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Tuesday, 30 November 1971
Page: 3830

Mr BEAZLEY (Fremantle) - I move:

That all words after 'That' be omitted with a view to inserting the following words in place thereof: the Bill be withdrawn and re-drafted to provide for the establishment of a Schools Commission to advise the Commonwealth Government on. all forms of assistance necessary to' bring all primary and secondary schools to acceptable standards'.

I am not going to detain the House at any great length on this measure or on the amendment that I have just moved. I have colleagues who want to speak in greater detail about the legislation before us. But I do want to use this amendment as a vehicle to protest against the Government's policy of skim and dabble in education. It skims over the surface of the deep needs of education below the tertiary level and it dabbles here and there. Usually some new snipper of policy is adopted just before an election. So we got the science blocks scheme just before an election.

Mr N H Bowen (PARRAMATTA, NEW SOUTH WALES) - Hardly fair.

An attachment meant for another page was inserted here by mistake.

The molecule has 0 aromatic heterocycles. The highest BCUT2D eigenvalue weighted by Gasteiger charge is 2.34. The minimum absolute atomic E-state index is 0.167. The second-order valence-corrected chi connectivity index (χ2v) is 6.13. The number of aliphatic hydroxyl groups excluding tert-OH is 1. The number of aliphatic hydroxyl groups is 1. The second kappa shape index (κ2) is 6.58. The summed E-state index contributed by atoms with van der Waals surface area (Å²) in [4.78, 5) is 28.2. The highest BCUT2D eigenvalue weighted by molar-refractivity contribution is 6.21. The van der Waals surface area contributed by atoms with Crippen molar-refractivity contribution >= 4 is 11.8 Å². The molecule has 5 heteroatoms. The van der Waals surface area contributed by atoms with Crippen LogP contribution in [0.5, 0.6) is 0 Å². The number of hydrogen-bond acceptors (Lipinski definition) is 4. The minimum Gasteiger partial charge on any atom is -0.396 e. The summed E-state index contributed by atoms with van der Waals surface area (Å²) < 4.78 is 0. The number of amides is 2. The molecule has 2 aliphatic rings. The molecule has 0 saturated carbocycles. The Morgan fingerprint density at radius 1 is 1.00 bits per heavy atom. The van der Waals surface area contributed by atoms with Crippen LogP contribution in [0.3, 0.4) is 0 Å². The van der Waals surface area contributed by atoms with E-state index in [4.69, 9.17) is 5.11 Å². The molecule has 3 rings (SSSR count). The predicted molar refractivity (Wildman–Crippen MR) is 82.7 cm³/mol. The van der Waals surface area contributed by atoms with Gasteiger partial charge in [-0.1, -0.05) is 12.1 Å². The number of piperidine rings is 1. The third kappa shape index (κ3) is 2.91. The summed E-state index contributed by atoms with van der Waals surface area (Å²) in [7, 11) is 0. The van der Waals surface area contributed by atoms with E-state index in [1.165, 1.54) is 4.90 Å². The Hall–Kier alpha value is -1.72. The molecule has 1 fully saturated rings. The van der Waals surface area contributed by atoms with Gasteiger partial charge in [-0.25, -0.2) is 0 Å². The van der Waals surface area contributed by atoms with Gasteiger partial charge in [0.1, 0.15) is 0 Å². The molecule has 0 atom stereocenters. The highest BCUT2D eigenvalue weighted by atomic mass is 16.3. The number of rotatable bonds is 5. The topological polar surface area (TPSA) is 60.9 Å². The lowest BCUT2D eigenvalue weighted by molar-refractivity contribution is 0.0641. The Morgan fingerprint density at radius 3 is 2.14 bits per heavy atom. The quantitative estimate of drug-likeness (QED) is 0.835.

Mr BEAZLEY - It is an historic fact. So also did we get assistance for secondary school libraries, lt is quite important that over the next triennium $30m is to be provided for secondary school libraries. But the needs in primary and secondary education are immense. Anybody who looks at television programmes - just to discuss as an aside the private sector of education - will have heard the Catholic Archbishop of Hobart, Guilford Young, say that 20 of his schools are bankrupt and they will have to be closed, producing a crisis in primary and secondary education in the State of Tasmania. We have had a statement from the Victorian State school teachers organisation saying that as a minimum $130m is needed in capital construction for the education of children in the City of Melbourne alone. There is a very deep-seated crisis in education. We are going to have to change many of our concepts. It is extremely doubtful that all the teachers who will be employed in the future - if class sizes are to be reduced as they should be - will be fully qualified teachers professionally. We will have to move to the idea which appears to be developing in the more, advanced States educationally in the United States of teaching teams, where, there are teachers .with specialist skills who can assist teachers without themselves being fully qualified to teach across the whole range.